For lenders’ violations of the Truth in Lending Act (“TILA”) the borrower has the right to rescind the transaction, meaning cancel the loan, by notifying the lender in writing within three years of the transaction.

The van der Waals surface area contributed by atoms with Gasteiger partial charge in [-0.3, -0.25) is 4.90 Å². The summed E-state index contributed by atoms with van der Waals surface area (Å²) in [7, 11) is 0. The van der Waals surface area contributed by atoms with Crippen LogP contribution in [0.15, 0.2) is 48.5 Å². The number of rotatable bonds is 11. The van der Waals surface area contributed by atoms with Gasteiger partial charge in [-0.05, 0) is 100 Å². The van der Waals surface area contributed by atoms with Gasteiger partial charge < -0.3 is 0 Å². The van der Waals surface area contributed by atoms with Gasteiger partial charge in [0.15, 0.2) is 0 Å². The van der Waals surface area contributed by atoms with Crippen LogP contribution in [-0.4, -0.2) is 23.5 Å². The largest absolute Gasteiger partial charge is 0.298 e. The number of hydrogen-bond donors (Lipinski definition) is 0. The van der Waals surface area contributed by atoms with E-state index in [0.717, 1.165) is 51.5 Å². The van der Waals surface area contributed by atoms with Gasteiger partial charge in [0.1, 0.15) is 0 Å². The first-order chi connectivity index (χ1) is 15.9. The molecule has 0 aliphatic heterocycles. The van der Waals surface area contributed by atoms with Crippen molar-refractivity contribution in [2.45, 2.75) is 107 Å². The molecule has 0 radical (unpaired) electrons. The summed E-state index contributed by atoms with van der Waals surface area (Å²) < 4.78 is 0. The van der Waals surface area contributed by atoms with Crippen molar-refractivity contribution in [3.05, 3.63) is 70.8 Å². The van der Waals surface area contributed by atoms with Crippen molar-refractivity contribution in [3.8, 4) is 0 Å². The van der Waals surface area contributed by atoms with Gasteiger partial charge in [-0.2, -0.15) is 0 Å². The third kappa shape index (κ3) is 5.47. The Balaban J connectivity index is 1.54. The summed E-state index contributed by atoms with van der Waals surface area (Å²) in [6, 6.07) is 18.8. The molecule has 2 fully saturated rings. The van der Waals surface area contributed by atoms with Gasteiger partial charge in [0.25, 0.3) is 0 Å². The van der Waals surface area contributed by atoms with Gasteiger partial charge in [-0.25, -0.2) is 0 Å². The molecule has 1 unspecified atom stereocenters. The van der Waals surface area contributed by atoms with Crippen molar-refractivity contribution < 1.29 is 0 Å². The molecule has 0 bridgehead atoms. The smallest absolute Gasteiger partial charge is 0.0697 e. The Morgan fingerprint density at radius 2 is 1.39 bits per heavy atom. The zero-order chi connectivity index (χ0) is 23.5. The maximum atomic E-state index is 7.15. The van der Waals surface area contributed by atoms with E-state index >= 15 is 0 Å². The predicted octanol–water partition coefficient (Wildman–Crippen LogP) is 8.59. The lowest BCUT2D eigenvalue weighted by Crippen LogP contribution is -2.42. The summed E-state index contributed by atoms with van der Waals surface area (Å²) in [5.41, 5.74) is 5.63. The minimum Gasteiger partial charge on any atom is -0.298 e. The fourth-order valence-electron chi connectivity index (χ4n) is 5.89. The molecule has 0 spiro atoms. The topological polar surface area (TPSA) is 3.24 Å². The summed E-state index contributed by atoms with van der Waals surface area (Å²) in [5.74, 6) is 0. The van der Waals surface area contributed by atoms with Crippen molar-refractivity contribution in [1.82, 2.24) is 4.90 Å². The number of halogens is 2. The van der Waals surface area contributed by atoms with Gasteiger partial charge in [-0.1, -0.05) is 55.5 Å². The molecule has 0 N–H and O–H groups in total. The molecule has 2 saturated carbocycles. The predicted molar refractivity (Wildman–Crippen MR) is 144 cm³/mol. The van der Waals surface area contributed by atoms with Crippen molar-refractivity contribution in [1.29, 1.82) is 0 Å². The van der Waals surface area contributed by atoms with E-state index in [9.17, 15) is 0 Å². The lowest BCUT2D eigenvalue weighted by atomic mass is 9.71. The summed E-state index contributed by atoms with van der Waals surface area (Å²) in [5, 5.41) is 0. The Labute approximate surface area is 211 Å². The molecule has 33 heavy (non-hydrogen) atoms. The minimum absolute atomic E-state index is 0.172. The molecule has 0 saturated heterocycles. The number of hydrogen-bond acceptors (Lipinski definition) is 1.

In Jesinoski v. Countrywide Home Loans, Inc., decided January 13, 2015, the borrower sent the lender a letter to rescind the loan exactly three years after the loan transaction closed, and Bank of America responded, refusing to rescind. Over a year later, the borrower filed suit to rescind the loan. The District Court ruled in favor of the lender, saying the lawsuit was too late and the Eighth Circuit Court of Appeals agreed. The U.S. Supreme Court reversed, holding that the borrower had timely exercised the right to rescind by writing the letter, and did not need to initiate judicial enforcement action within the three years. While borrowers should be diligent in exercising their statutory protections, the Court extended the manner in which those rights are enforced. Lenders must take the TILA requirements seriously, especially with the new TILA-RESPA estimate and disclosure forms, which must be used beginning August 1, 2015.